• Order return issues: Some suppliers are unwilling to manage returns, which complicates matters if a faulty product is delivered to your customers. You might not have to worry about shipping the order, but you will still have to worry about processing returns. 
  • Low margins: Unlike a wholesaler that sells in bulk, dropshipping suppliers are more expensive to work with because of the high logistics costs, including inventory storage, shipping insurance, and shipping costs, which ultimately cut into your profit margins. 

How does blind shipping work for ecommerce orders?

For ecommerce orders, blind shipping is used when orders are delivered from the manufacturer directly to the customer. Here’s how the blind shipping process works:  

1. The supplier replaces their name from the BOL with your company’s name.

2. The BOL is given to the consignee with the supplier information concealed.

3. The BOL is then given to the carrier and is shipped directly to your customer.

Outsource shipping and fulfillment to ShipBob

Although dropshipping blind has its advantages, it offers fewer fulfillment services and shipping options than working with a 3PL. ShipBob is a tech-enabled 3PL that provides retail fulfillment services including warehousing, inventory management, picking and packing, and shipping orders. 

“When we first got started, we were dropshipping. It was nice because we had no money tied up in inventory, but we also had no quality control. With no control over the customer experience and very poor shipping times, we quickly realized dropshipping was not a long-term solution. It was good for proving out an early concept, but we had to move to a professional fulfillment company. ShipBob has fulfilled over 10,000 shipments per month for us.”

Gerard Ecker, Founder & CEO of Ocean & Co.

While manufacturers specialize in creating products using raw materials, 3PLs focus on supporting and scaling your business. Not only does a 3PL take care of all fulfillment-related tasks, storing inventory with a 3PL that operates international fulfillment locations can significantly reduce shipping costs and last-mile delivery times. 

Is blind shipping right for you?

As an ecommerce business, the only time you would consider blind shipping is if you were dropshipping orders. Although some ecommerce businesses find success in dropshipping, it’s important to keep in mind that it’s a much different logistics model than working with a 3PL. Unlike dropshipping, outsourcing fulfillment to a 3PL can help better optimize your supply chain, gain more control, and provide a better customer experience.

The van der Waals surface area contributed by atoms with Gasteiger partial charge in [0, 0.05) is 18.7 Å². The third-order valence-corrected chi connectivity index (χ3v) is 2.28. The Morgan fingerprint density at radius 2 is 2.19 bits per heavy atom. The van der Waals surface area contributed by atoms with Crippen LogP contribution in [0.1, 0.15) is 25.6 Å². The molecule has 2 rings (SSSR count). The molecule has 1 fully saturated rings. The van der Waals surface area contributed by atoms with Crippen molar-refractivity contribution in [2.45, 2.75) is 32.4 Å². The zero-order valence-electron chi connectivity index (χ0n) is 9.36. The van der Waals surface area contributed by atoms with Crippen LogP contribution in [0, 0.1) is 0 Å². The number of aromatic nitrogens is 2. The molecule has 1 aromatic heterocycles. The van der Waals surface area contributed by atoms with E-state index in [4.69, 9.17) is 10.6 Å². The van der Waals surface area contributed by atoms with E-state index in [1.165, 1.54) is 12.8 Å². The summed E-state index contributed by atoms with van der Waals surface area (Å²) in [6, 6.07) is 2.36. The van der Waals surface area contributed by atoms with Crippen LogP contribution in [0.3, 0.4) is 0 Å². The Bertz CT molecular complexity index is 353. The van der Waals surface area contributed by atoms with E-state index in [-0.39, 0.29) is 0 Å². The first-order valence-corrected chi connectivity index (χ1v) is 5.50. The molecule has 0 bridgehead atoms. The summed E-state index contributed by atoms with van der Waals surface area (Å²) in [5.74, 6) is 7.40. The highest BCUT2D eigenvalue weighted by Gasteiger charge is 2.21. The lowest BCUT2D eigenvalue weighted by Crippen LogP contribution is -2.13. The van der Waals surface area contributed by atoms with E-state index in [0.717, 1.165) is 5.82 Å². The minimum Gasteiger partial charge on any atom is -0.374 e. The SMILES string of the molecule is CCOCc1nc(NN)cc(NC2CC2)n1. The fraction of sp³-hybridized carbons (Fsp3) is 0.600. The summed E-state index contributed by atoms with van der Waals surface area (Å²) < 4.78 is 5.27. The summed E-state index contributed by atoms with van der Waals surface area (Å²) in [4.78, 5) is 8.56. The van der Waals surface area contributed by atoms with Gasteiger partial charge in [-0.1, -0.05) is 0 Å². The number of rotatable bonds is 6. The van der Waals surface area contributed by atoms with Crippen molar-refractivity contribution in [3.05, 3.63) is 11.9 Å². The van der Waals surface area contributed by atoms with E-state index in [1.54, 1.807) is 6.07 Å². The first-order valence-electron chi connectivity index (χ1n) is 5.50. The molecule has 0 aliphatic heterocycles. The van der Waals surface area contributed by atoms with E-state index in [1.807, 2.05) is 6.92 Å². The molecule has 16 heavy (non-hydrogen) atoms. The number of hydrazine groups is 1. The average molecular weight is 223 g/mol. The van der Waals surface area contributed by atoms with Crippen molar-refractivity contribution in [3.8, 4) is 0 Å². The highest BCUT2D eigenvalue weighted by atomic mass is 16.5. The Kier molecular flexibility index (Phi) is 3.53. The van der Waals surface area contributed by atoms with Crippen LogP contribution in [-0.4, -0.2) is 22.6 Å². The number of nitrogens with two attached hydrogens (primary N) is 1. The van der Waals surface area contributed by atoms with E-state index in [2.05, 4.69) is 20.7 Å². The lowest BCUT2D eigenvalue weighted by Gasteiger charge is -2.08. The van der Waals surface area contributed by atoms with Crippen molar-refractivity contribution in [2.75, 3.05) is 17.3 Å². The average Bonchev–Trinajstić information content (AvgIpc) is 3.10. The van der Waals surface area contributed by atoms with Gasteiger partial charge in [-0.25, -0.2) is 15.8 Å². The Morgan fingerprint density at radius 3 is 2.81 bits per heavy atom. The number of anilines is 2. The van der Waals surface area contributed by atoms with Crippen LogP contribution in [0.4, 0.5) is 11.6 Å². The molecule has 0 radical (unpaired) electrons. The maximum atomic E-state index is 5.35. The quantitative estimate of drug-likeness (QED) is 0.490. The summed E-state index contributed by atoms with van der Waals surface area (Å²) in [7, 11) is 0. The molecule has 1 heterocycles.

Learn more about how fulfillment by ShipBob works and request pricing by clicking the button below. 

1. What is blind shipping?

Blind shipping is when an ecommerce business removes the name of their supplier from the BOL before a customer order is shipped directly to the customer. It is a common dropshipping best practice that helps keep customers ordering directly from an ecommerce business, rather than ordering directly from a brand’s supplier.

2. What is a BOL?

A bill of lading (BOL) is the invoice that’s included with a shipment. It often lists details about the goods being exchanged, as well as supplier and importer information. When an order is shipped blind, supplier information is removed before it reaches its final destination.

3. What is a double-blind shipment?

A double-blind shipment is when the supplier does not know where the product is being delivered to, and the customer does not know where the shipment came from. In a typical blind shipment, the supplier sees the customer’s contact information.

4. What is blind dropshipping?

Blind shipping is used in the context of dropshipping. Since the dropshipping model consists of shipping orders directly to the customer from the supplier, a blind shipment removes the supplier’s information before an order is shipped so the customer assumes it was sent directly from the retailer.

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Written By:

Shannon Callarman is a Content Marketing Specialist at ShipBob. She researches and writes everything you need to know about the latest trends and best practices in ecommerce.

Read all posts written by Shannon Callarman